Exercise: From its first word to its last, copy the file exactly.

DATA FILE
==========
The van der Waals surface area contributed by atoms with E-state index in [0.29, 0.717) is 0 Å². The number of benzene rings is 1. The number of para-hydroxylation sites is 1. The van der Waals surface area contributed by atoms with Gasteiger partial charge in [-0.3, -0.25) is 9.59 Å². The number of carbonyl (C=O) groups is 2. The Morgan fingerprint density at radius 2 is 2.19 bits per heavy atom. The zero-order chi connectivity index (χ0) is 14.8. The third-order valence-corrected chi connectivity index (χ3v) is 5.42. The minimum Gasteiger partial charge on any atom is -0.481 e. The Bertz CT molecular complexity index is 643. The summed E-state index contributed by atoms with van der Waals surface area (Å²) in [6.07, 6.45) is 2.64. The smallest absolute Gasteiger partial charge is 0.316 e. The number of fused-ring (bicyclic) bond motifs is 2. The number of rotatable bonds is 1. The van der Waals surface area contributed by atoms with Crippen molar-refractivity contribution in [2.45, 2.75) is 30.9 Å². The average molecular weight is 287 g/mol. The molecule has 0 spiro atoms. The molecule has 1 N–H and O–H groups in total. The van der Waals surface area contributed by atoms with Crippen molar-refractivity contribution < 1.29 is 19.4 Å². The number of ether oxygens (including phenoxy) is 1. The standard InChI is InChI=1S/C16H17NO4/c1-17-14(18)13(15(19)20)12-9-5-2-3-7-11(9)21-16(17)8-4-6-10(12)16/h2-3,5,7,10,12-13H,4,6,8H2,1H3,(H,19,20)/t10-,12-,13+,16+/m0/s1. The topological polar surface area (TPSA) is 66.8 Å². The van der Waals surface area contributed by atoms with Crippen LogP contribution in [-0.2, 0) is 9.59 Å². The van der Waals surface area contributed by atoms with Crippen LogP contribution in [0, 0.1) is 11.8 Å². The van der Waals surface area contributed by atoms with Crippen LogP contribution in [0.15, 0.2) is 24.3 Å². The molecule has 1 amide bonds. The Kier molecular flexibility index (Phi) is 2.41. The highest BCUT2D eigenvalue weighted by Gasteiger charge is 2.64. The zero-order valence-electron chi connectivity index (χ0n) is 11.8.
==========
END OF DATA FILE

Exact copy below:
The van der Waals surface area contributed by atoms with E-state index in [0.29, 0.717) is 0 Å². The number of benzene rings is 1. The number of para-hydroxylation sites is 1. The van der Waals surface area contributed by atoms with Gasteiger partial charge in [-0.3, -0.25) is 9.59 Å². The number of carbonyl (C=O) groups is 2. The Morgan fingerprint density at radius 2 is 2.19 bits per heavy atom. The zero-order chi connectivity index (χ0) is 14.8. The third-order valence-corrected chi connectivity index (χ3v) is 5.42. The minimum Gasteiger partial charge on any atom is -0.481 e. The Bertz CT molecular complexity index is 643. The summed E-state index contributed by atoms with van der Waals surface area (Å²) in [6.07, 6.45) is 2.64. The smallest absolute Gasteiger partial charge is 0.316 e. The number of fused-ring (bicyclic) bond motifs is 2. The number of rotatable bonds is 1. The van der Waals surface area contributed by atoms with Crippen molar-refractivity contribution in [2.45, 2.75) is 30.9 Å². The average molecular weight is 287 g/mol. The molecule has 0 spiro atoms. The molecule has 1 N–H and O–H groups in total. The van der Waals surface area contributed by atoms with Crippen molar-refractivity contribution < 1.29 is 19.4 Å². The number of ether oxygens (including phenoxy) is 1. The standard InChI is InChI=1S/C16H17NO4/c1-17-14(18)13(15(19)20)12-9-5-2-3-7-11(9)21-16(17)8-4-6-10(12)16/h2-3,5,7,10,12-13H,4,6,8H2,1H3,(H,19,20)/t10-,12-,13+,16+/m0/s1. The topological polar surface area (TPSA) is 66.8 Å². The van der Waals surface area contributed by atoms with Crippen LogP contribution in [-0.2, 0) is 9.59 Å². The van der Waals surface area contributed by atoms with Crippen LogP contribution in [0, 0.1) is 11.8 Å². The van der Waals surface area contributed by atoms with Crippen LogP contribution in [0.15, 0.2) is 24.3 Å². The molecule has 1 amide bonds. The Kier molecular flexibility index (Phi) is 2.41. The highest BCUT2D eigenvalue weighted by Gasteiger charge is 2.64. The zero-order valence-electron chi connectivity index (χ0n) is 11.8.